The wreckage was subsequently taken to a secure facility where it was examined. Cabin crush patterns were consistent with a nose-down, right-side-down water entry. The doors were not installed for the flight.

The instrument console was found separated from the lower console, but tethered by wires. All five flight instruments had water inside of them. The keyed ignition switch was in the "Both" position and the rotor RPM gage indicated 76%. Other instrument indications moved as the wreckage was moved. The clutch switch was in the "Engaged" position, and the "Master Battery" and "Alternator" switches were in the "On" position.
The cyclic was found jammed in the neutral position with the friction off. The collective was jammed about two-thirds of the way up with the friction off. The left tail rotor control pedal was jammed forward and the right tail rotor control pedal was jammed aft. The removable controls (in case a second pilot was onboard) were found stowed under the left seat.

The fuel mixture knob was jammed in the "Full Rich" position, and the throttle grip was jammed in the "Idle" position. The carburetor heat control was jammed .20 inches up from full down (heat off) position. The carburetor heat control wire sheathing was stretched, and the mounting bracket was separated from the air box. The carburetor heat sliding door was deformed and jammed open 1.7 inches, or about 70% heat on.

Both drive V-belts remained on their sheaves and appeared undamaged. The sprag clutch was operated without any anomalies noted.

The engine cooling fan was bent slightly and the upper half of the scroll sustained impact damage. The lower half of the scroll was not recovered. There was a single scuff mark on the edge of the cooling fan inlet adjacent to the scroll lip and several static contact marks on the leading edge of two of the fins. The exhaust system was bent and deformed with the tailpipe up and around the lower sheave and starter ring gear. The alternator cooling fan was deformed on one side, but with no rotational scoring noted. The alternator belt remained in position. The forward face of the upper sheave had a scuff mark adjacent to the lower frame tube. The aft face of the upper sheave had no contact marks. There were no rotational scoring marks noted at any observed contact points.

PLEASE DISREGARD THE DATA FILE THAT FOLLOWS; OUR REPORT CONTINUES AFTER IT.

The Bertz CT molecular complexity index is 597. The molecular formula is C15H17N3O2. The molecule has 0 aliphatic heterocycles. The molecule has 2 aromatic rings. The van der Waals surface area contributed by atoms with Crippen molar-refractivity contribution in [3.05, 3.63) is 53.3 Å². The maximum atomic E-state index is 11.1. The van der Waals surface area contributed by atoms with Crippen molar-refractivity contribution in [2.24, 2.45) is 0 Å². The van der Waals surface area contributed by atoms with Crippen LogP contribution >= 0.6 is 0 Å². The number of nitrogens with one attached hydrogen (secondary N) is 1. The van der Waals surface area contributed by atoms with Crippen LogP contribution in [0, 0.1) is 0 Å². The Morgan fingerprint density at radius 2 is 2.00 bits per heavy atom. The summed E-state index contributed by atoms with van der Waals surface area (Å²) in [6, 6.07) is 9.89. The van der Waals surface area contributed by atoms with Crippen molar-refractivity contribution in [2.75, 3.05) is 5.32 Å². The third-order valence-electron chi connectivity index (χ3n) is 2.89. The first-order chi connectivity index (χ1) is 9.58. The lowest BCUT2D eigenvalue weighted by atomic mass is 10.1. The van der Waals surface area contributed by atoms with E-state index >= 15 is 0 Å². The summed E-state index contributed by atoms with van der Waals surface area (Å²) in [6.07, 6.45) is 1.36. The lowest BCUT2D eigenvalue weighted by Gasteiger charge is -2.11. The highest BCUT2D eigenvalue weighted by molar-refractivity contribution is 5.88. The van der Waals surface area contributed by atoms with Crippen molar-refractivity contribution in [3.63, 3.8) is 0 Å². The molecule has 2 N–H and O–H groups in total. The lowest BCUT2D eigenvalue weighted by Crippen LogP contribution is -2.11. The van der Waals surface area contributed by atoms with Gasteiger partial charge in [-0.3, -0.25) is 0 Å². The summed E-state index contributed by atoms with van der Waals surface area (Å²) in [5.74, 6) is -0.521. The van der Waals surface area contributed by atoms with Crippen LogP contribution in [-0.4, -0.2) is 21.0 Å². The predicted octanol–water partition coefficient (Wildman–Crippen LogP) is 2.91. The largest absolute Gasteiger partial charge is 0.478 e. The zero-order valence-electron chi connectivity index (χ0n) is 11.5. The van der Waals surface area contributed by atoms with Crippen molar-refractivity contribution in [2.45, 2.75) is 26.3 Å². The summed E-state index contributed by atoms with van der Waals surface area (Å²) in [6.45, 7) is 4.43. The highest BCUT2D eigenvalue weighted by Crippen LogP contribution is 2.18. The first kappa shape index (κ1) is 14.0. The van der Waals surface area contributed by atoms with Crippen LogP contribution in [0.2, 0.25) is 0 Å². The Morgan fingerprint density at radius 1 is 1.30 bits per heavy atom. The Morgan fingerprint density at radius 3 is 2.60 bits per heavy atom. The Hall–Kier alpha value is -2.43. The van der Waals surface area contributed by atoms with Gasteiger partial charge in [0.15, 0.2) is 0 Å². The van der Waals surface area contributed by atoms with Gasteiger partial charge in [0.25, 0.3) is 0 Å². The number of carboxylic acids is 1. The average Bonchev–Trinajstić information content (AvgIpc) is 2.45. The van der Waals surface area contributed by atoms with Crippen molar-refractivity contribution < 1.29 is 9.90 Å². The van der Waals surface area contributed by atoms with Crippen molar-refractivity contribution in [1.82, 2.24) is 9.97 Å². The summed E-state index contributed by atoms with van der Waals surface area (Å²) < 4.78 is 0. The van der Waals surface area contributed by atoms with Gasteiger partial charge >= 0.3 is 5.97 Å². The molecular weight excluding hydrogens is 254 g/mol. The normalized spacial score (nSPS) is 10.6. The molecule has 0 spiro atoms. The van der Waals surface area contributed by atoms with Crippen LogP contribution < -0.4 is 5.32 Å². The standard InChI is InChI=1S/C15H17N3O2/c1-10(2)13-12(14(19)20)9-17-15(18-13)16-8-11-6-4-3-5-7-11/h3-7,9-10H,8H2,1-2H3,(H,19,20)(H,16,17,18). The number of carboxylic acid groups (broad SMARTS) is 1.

The engine did not exhibit any preexisting mechanical anomalies that would have precluded normal operation. Approximately 3 gallons of water and oil were drained from the oil sump. The cooling fan was rotated and crankshaft continuity was confirmed with no anomalies noted to the valve train or accessory gears. Thumb compression and suction were observed on all four cylinders. Visual examination of the rocker arms, push rods, valve caps, valve stems, valve springs and lower spark plugs revealed no anomalies. Both magnetos produced spark after internal components were dried.

All oil lines and fittings were secure with no indications of the oil system being compromised. Visual inspection of the oil screen and oil filter element revealed no debris.

The fuel mixture arm on the carburetor was separated from its shaft and the accelerator pump shaft was slightly bent. Carburetor removal and disassembly revealed no preexisting anomalies. The float bowl was full of liquid consistent in appearance with 100LL aviation fuel and water. The brass floats were undamaged. The gascolator bowl was also full of liquid consistent with 100LL aviation fuel and a small amount of water. Recovery personnel had also noted a fuel-type sheen on the water's surface and an odor of fuel at the crash site.

The forward flex coupling was undamaged, and the intermediate flex coupling was bent and disconnected at the yoke consistent with overload. The main rotor driveshaft was rotated by hand more than 360 degrees with no anomalies noted. Oil was visible in the main rotor gearbox sight gauge.

One main rotor blade was bent slightly upward about 7 feet from the tip, and bent downward and aft slightly about 3 feet from the tip. It had several creases running mostly chordwise from the trailing edge. The trailing edge was bent upward near the tip. There were no visible contact marks on the leading edge. The pitch control bearing rotated smoothly.